Sunday, April 21, 2019

The Forbidden Tomb

On this day of things returning from tombs, let's add another horrifically hopeless tale to the mix about just that, scraping it's weird way up from the bottom of the May 1954 bargain barrel that is Startling Terror Tales #9. Artist unknown (and they probably choose to remain that way), though we have a superbly sinister L. B. Cole cover that thankfully most of these silly Star Publications comic monstrosities seem unnaturally graced with. Happy horror-day, fiends...













10 comments:

Glowworm said...

One thing that stands out to me is that the innkeeper mentions that Johan the old servant at the castle never speaks. Yet Johan clearly talks when the gangsters come up to the castle.
The entire story is a muddled mess if you ask me.

JMR777 said...

The story itself isn't bad, a greedy man finding riches but becoming the guardian to said riches by an evil curse.
With a skilled artist at the helm and a rewrite here and there this wouldn't have been a bad tale at all.

Mestiere said...

There is some kind of a story here. Criminals from the big city go to a remote rural area to rob a castle with a treasure from the Crusades, confident that the superstitious locals won't stop them. Bringing grenades to rob a place with valuable relics might seem reckless but, if you read real crime, real criminals can be really, really dumb. The art is what ruins everything. It's just so goddamn ugly. Look at the last panel on page five. If they didn't tell you that "Stanis... slipped over the edge and became entangled in a draw chain...", would you know that's what happened there? They even tried to draw a skull for effect on that panel and botched it completely.

Glowworm said...

Mestiere, oh, that's what that word was!Draw chain. I thought it was "draw cham" thanks to the scrawled writing which is about as bad as the art itself.

BTX said...

This is the worst drawn story I've seen here so far... but he got published didn't he?

Guy Callaway said...

Damn, that green critter (and it's pose) on the cover is a swipe..but I can't place it.

Brian Barnes said...

The two captions on the first page are very hard to read! You sometimes see that with the Poe-like adjective writing in these tales, but these are particularly difficult to parse.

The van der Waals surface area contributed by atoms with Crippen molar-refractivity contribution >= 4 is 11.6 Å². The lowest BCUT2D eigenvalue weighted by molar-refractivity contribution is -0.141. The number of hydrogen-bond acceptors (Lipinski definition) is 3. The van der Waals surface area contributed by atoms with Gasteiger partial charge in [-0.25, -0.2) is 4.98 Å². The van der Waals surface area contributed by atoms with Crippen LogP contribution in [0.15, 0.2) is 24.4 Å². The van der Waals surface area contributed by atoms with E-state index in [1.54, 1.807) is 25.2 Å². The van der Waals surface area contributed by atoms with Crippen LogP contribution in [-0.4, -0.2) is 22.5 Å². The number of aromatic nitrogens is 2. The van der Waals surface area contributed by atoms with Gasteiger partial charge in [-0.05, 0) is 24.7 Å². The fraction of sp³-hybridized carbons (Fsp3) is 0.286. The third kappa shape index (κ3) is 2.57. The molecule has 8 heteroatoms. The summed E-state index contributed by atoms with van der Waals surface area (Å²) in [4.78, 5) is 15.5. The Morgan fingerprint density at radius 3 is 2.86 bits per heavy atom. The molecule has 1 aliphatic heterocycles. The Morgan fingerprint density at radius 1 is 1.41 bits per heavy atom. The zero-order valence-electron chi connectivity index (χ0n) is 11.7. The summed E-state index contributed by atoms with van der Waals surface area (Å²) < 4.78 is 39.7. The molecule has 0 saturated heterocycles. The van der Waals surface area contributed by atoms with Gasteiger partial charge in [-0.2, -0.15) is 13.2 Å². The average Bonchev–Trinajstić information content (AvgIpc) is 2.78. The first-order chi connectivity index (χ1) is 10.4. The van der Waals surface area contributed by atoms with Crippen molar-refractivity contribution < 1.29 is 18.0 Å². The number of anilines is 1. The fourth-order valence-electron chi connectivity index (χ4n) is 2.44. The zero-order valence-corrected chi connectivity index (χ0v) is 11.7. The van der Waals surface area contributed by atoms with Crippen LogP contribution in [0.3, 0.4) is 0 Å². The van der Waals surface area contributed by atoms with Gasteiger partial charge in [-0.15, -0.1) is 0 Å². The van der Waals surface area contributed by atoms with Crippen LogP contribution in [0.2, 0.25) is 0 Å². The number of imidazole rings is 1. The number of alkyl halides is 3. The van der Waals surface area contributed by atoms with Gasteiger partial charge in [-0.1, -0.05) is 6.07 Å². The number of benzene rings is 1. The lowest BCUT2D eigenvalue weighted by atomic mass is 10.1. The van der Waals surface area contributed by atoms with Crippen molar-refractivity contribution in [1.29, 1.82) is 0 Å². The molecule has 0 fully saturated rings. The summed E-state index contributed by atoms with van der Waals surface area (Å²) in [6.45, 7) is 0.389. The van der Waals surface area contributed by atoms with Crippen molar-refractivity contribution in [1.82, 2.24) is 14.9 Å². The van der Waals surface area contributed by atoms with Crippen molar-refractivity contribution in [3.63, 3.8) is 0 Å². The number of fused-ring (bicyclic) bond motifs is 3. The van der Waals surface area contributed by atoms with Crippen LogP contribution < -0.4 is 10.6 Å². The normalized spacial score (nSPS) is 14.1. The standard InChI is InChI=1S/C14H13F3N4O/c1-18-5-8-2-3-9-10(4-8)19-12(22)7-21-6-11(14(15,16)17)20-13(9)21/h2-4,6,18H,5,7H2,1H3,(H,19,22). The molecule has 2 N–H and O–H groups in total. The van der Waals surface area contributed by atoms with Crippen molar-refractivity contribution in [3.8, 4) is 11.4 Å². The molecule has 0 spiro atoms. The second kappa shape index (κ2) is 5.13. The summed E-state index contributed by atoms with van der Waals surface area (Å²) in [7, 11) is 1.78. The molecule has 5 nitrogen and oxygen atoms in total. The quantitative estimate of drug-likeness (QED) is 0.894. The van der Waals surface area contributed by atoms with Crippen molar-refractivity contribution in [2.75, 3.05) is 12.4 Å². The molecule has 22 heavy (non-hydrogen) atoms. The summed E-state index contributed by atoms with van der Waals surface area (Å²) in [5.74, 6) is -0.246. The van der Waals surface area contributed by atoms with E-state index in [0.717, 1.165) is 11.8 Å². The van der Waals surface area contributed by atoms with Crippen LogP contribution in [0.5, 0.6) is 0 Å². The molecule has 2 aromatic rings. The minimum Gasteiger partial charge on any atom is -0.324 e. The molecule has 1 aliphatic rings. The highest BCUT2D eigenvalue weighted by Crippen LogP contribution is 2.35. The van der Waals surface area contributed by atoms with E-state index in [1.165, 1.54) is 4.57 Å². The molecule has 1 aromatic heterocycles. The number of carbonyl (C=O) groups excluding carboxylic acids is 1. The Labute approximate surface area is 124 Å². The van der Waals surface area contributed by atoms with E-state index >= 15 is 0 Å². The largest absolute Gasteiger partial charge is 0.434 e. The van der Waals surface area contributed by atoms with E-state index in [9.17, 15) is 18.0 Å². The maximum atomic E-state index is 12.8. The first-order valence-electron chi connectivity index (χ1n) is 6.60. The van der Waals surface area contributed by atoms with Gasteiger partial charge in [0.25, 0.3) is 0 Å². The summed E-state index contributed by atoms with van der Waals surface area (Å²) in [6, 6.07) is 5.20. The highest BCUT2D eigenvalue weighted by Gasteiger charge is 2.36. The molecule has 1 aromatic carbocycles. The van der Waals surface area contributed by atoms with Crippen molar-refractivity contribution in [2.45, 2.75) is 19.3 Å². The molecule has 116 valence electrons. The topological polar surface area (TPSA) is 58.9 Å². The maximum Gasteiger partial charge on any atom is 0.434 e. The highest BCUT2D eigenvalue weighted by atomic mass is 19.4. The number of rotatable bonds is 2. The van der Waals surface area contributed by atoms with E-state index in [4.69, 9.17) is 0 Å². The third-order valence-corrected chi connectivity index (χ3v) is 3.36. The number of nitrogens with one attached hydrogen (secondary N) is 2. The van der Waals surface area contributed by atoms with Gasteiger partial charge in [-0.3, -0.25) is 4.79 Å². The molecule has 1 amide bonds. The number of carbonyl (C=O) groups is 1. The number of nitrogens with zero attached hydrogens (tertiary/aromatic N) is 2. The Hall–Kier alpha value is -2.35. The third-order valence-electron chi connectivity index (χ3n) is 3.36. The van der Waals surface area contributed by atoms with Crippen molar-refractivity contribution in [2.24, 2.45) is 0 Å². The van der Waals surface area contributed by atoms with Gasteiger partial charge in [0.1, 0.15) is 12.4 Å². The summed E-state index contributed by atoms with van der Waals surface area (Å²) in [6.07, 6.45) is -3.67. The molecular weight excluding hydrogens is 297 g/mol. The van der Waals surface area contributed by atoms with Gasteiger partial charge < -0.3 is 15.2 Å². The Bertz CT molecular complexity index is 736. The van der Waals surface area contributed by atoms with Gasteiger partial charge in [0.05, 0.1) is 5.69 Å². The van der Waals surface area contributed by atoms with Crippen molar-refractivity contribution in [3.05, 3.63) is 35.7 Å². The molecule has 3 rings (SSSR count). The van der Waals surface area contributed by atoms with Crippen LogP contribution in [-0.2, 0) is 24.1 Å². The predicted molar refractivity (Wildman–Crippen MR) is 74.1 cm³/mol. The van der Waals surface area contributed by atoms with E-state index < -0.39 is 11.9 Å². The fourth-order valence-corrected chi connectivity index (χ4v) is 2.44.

I'm going to give the artist some credit. The person never skimped on backgrounds, and had a couple decently lit panels. I would have cut some of the butler panels so we could have some extra panels wit the deaths (the chain/hanging panel needed at least another panel.) I like some of the crazy monsters in the background.

Mr. Cavin said...

You know, I can totally get into some weird and chunky (and, in this case, also scratchy) outsider art. I sometimes think we, the comics reading public, overvalue the role polished draftsmanship must play in comics; and I occasionally prefer that rawer, uglier, and more emotional output of some demon-driven nutter with more drive than refinement. But alas, even a demon-driven nutter must have some idea how to tell a story with a sequence of pictures. This guy can ruthlessly gouge his art into these pages all he wants, but I still can't hardly tell what's going on. I do think he rallied a bit for the last page, though. Especially the top two rows are funky and pretty neat.

Mr. Karswell said...

I like to mix it up around here with both the good and bad, as some of you know, and what technically qualifies as the the definition of either is always subjective. Sure it's mostly a disaster, but I actually really like the last panel of page two, the gnarly trees and weird roofs, the shadows and color, it feels like a stage play for one quick instance, the carved wooden bat on the door is neat, etc... enough little details that proves even the goofiest doofiest story can still produce something of interest around here.

JBM said...

En joyed it. Thank you Mr. K.